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High-Risk Drinking Remains a Concern on College Campuses

Wednesday, November 20, 2013 | 05:27am

Coalition for Healthy and Safe Campus Communities provides services

NASHVILLE – The problem of high-risk drinking among college students and young adults is widespread and results in numerous short- and long-term consequences for students, educational institutions, and their surrounding communities.

To address this behavior, the Tennessee Department of Mental Health and Substance Abuse Services (TDMHSAS) funds the Coalition for Healthy and Safe Campus Communities (CHASCo) to provide prevention services on a number of college and university campuses throughout the state.

The National Institute on Alcohol Abuse and Alcoholism’s (NIAAA) “Update on College Drinking” report (available online at www.niaaa.nih.gov) shows disturbing increases in binge/unhealthily drinking, driving while intoxicated, and alcohol-related deaths and injuries. The survey also indicates that college students continue to put themselves at risk with their frequency and level of alcohol consumption. Additionally, students who don’t drink are exposed to alcohol-use consequences such as increased traffic crashes, assaults, property damage, and other crimes.

“College and university orientation programs offer an opportunity to address campus policies, individual responsibility, performance expectations, and community values related to substance use and abuse,” says TDMHSAS Commissioner E. Douglas Varney, “but university administrators can’t do it all.”

Transitioning into college is challenging, with approximately one-third of first-year students failing to enroll for a second year. The first six weeks of a freshman’s college experience are critical for predicting overall academic success. Student expectations and social pressures, combined with unstructured free time, can precipitate excessive alcohol consumption. Additionally, college students frequently have exaggerated perceptions of alcohol use: Tennessee college students who were surveyed estimate peer alcohol use at more than twice the level of actual rates for their campus. As a result of these pressures, expectations, and misperceptions, research indicates that students may increase their own alcohol use. Ensuring that students understand the truth of alcohol use in their campus community is an important preventive measure.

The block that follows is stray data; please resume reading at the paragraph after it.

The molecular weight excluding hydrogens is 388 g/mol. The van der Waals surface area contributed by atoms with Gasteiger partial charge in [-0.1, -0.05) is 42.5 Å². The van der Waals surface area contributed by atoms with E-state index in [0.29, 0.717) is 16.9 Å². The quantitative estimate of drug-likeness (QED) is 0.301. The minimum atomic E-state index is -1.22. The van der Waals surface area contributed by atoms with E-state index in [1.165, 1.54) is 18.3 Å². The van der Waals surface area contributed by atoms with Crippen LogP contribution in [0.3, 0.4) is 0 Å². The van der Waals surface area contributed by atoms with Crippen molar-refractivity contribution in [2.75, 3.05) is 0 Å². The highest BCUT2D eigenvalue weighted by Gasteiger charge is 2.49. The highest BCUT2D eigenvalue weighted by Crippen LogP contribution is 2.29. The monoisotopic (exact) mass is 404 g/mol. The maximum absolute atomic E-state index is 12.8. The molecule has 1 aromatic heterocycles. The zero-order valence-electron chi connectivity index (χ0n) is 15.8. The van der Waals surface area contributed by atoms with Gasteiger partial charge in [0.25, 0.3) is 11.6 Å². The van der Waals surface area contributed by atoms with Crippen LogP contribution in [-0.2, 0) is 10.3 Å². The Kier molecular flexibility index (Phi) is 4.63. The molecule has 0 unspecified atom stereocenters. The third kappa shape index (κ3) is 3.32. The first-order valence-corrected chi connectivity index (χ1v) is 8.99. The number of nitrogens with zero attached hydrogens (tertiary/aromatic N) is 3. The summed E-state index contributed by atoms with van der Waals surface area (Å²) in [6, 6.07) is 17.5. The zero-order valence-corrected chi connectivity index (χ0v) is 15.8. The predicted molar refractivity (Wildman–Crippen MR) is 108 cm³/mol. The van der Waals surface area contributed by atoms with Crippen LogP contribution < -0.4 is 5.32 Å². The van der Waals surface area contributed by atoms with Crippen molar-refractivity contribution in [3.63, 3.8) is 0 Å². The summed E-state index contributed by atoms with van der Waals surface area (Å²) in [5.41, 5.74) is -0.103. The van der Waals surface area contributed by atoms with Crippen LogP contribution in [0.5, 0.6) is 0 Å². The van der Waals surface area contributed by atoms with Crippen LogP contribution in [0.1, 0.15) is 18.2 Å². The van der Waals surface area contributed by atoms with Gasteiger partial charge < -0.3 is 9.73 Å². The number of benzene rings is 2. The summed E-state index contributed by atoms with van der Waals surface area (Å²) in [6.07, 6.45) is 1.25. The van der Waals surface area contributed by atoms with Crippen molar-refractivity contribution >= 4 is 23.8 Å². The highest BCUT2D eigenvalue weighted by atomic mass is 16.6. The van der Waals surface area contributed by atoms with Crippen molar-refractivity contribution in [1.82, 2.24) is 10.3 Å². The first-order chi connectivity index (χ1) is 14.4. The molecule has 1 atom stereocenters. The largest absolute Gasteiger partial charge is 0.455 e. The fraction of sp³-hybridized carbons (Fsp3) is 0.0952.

Contrary to popular belief, parents maintain a significant amount of influence as their child transitions to college. Advances in communication technology make frequent contact between parents and college students easy and affordable; also, studies show that communication (particularly on weekends) is a prudent protective strategy that parents can employ to reduce dangerous drinking behaviors. Parents should make sure that their child understands the expectations for their behavior and the consequences for underage drinking, public drunkenness, using a fake ID, driving under the influence, assault, and other alcohol-related offenses. Parents should also become familiar with the name of their child’s academic advisor and the on-campus services available to students for assistance.

TDMHSAS and CHASCo are proud that the strategies being implemented on Tennessee’s campuses have resulted in reported high-risk drinking rates for students and young adults (age 18-26) significantly lower than the national average. According to Tennessee Regional Behavioral Health Prevalence Estimates (available at the TDMHSAS website online at www.tn.gov/mental/policy/tdmhsas_data_rpt.shtml), Tennessee students and young adults indicate a past-month alcohol high-risk use rate of 33.8 percent, well below the national rate of 41 percent.

While this is a significant achievement, it still shows that one-third of Tennessee students and young adults drank to excess creating greater risk for themselves and those around them. With additional parental and community support, Tennessee students will be safer and more productive.

The campuses where CHASCo will provide prevention services for the next three years are:

In 2013:

  • Baptist College of Health Sciences, Memphis
  • Christian Brothers University, Memphis
  • East Tennessee State University, Johnson City
  • Lane College, Jackson
  • Lemoyne-Owen College, Memphis
  • Lipscomb University, Nashville
  • Pellissippi State Commu­nity College, Knoxville
  • Tennessee Tech University, Cookeville
  • Tusculum College, Greeneville
  • University of Tennessee at Martin
  • Vol State Community College, Gallatin
  • Walters State Community College, Morristown

In 2014:

  • Aquinas College, Nashville
  • Belmont University, Nashville
  • Carson-Newman University, Jefferson City
  • Cumberland University, Lebanon
  • Maryville College, Maryville
  • Motlow State Community College, Tullahoma
  • Northeast State Community College, Blountville
  • Rhodes College, Memphis
  • Sewanee: The University of the South, Sewanee
  • Tennessee State University, Nashville
  • University of Memphis
  • University of Tennessee at Knoxville

In 2015:

  • Austin Peay State University, Clarksville
  • Bethel University, McKenzie
  • Freed-Hardeman University, Henderson
  • Lincoln Memorial University, Harrogate
  • Middle Tennessee State University, Murfreesboro
  • Southern Adventist University, Collegedale
  • Tennessee Technology Center at Crump
  • Tennessee Wesleyan College, Athens
  • Trevecca Nazarene University, Nashville
  • Union University, Jackson
  • University of Tennessee at Chattanooga
  • Watkins College of Art & Design, Nashville

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